Mitchell arrived in Egypt on Tuesday, shortly before Israel launched an air raid on the Gaza Strip and Israeli troops reportedly crossed into the territory following clashes that led to the deaths of an Israeli soldier and a Palestinian.

The envoy, who has been briefed by Barack Obama, the US president, to "engage vigorously" to achieve peace in the Middle East, is holding talks with Egyptian officials before visiting Israel, the Palestinian West Bank, Jordan, Turkey and Saudi Arabia and then heading to Europe.

Upon his arrival at the airport Mitchell briefly met Javier Solana, the EU foreign policy chief, who is in Egypt to discuss shoring-up Hamas' and Israel's ceasefires in Gaza.

'Concrete progress'

Obama has vowed to make the Israeli-Palestinian conflict a priority and described Mitchell as the man who "speaks for us" on Middle East issues.

George Bush, Obama's predecessor, had been widely criticised for neglecting the Middle East for much of his tenure.

"The charge that Senator Mitchell has is to engage vigorously and consistently in order for us to achieve genuine progress," Obama said.

"And when I say progress, not just photo ops, but progress that is concrete."

Mitchell's Middle East tour was launched as Obama gave his first television interview to an Arab broadcaster, pledging his administration would take a wider view of the region.

Speaking to Al Arabiya, Obama said the US remains committed to protecting its long-time ally Israel, but said he also believes there are Israelis who recognise the need for regional peace and are willing to make the necessary sacrifices to achieve it.

"I think the most important thing is for the United States to get engaged right away," he said.

Commenting on Mitchell's visit to the Middle East he said: "What I told him is to start by listening ... because all too often the United States starts by dictating."

Seasoned diplomat

In 2000, Mitchell led a fact-finding committee on Middle East violence that recommended commitments by Israel and the Palestinian Authority to immediately and unconditionally end their fighting.

His report, released in April 2001, urged Israel to freeze settlements in the West Bank and the Palestinians to cease rocket attacks across the border, the two issues that remain sticking points today.

Robert Wood, a spokesman for the US state department, said Mitchell might travel to the Gaza Strip, where Israel waged a 22-day war on the territory that left more than 1,300 Palestinians deadbefore declaring a ceasefire on January 18.

Thirteen Israelis, three of them civilians, were also killed in the conflict.

Wood said Mitchell will work to consolidate the Gaza ceasefire, help in preventing alleged arms smuggling by Hamas and facilitate the opening of border crossings.

Mitchell's report will also help formulate the new administration's overall policy toward the Middle East, Wood said.

Peace broker

Ziad Hafez, managing editor of the journal Contemporary Arab Affairs, told Al Jazeera that he doubts about whether Mitchell will achieve much in his new role.

"I don't think any movement is going to take place as long as the fundamental rules are not observed - which means that if you don't talk to the principal parties, nothing much will be accomplished," he said.

"Neither the Palestinian Authority nor the Egyptian government can provide any leverage over the situation in [Hamas-run] Gaza.

"Mitchell already had a previous mission in the Middle East and it did not amount to much, so I don't know what he will do now. As long as there is no political will in the United States to work seriously in promoting the Arab peace initiative [on Israeli-Palestinian relations], I don't think a lot will be accomplished."

Mitchell, 77, is credited with persuading all sides in the Northern Ireland conflict to sign up to a power-sharing deal, culminating in the landmark Good Friday peace accord in 1998.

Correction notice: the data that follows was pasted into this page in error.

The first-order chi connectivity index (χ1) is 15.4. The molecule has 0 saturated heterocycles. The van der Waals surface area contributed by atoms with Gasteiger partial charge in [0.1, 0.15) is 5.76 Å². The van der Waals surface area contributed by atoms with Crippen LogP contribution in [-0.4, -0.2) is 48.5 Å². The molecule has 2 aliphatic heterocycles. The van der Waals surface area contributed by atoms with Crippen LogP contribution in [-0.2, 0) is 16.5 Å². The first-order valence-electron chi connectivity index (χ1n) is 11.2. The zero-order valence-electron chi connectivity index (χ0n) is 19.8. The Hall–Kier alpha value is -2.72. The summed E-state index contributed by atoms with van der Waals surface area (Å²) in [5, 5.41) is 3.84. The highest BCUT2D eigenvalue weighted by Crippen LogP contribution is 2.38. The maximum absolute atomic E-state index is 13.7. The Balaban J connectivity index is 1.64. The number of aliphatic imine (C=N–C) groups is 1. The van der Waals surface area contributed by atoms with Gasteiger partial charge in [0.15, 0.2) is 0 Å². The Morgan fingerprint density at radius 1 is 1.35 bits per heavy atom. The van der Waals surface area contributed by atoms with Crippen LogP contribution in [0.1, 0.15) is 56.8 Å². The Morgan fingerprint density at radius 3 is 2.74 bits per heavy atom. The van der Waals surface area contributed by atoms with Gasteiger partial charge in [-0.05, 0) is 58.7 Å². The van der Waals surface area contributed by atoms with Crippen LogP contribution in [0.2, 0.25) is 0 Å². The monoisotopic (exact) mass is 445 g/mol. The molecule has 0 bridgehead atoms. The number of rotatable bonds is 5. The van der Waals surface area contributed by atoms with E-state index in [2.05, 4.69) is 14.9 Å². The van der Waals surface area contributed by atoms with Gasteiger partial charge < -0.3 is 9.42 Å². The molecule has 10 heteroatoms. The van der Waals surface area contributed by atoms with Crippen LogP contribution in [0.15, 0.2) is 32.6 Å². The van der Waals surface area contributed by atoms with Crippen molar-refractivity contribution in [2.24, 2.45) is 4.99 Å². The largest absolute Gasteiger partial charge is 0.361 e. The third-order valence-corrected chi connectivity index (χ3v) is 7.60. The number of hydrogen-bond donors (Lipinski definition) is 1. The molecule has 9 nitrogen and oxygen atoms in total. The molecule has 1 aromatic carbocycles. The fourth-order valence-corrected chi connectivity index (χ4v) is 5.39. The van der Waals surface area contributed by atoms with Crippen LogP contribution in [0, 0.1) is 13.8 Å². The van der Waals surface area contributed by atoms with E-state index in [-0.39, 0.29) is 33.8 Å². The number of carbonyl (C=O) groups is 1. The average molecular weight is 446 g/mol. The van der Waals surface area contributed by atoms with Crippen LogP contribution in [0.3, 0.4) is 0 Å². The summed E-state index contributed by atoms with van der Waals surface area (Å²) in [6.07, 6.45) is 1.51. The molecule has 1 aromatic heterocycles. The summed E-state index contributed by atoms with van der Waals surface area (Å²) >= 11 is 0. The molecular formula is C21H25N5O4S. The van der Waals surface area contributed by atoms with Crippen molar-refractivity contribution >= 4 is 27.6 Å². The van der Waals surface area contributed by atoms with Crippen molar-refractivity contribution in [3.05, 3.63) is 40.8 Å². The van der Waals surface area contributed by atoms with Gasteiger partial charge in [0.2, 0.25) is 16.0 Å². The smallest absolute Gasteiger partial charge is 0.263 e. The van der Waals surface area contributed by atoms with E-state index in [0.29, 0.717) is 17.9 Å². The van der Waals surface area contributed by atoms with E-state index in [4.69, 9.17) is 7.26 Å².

Source: Al Jazeera and agencies

Sunday, January 25, 2009
12:36 Mecca time, 09:36 GMT

Hamas to pay victims of Gaza war

Hamas says more than 20,000 homes were damaged or destroyed in Israel's Gaza offensive

Hamas is set to hand out money to Gazans afflicted by Israel's offensive on the Gaza Strip.

The territory's government was due to start giving out the money, expected to total about $45m, on Sunday - a day after a Hamas committee was established to oversee relief efforts.

Ahmed al-Kurd, the Hamas-appointed minister of social affairs, also heads the National High Committee for Relief which will distribute the money to those who lost family members or their homes.

"It will be the only body to oversee and supervise the rescue. We will be in contact with all other bodies, whether local, national or international, to organise the relief," al-Kurd said.

Re-building Gaza

Al-Kurd did not say how Hamas had raised the funds for the Strip, which has been under a strict blockade since the group took control of Gaza in June 2007.

"We are a government that is in charge of all of Gaza," he said. "The ministries have budgets, they have funds, just like in the rest of the countries of the world."

Taher al-Nunu, a spokesman for Gaza's de facto government, said that Hamas would grant €1,000 ($1,300) for the family of each "martyr" killed in the three-week-long conflict earlier in the month and €500 ($650) to for each one of those injured.

He also said that Hamas would pay €4,000 ($5,200) for each family whose house has been completely demolished.

He said that more than 20,000 Palestinian houses have been either completely demolished or partially damaged during the war.

More than 1,330 Palestinians were killed in the Israeli offensive, which Israel says was aimed at stemming rocket and mortar fire from Gaza.

Ten Israeli soldiers and three civilians were also killed.

'Death by blockade'

Both sides declared unilateral ceasefires last Sunday and Israel completed its withdrawal from the territory on Wednesday.

Al-Kurd would not specify the role the relief committee would play in rebuilding efforts in the battered territory, but demanded the lifting of Israel's blockade of the Strip and the reopening of Gaza's border crossings.

"From now on we will not accept a slow death by blockade. We sacrificed in this war ... and we did not sacrifice our youth to return to square one."

The Palestinian Authority of Mahmoud Abbas, the Palestinian president, has said that it should lead the reconstruction efforts, which it said would require about $1.9bn in aid.

Abbas's Fatah group were pushed from Gaza in June 2007 when Hamas took control of the Strip.

Source: Agencies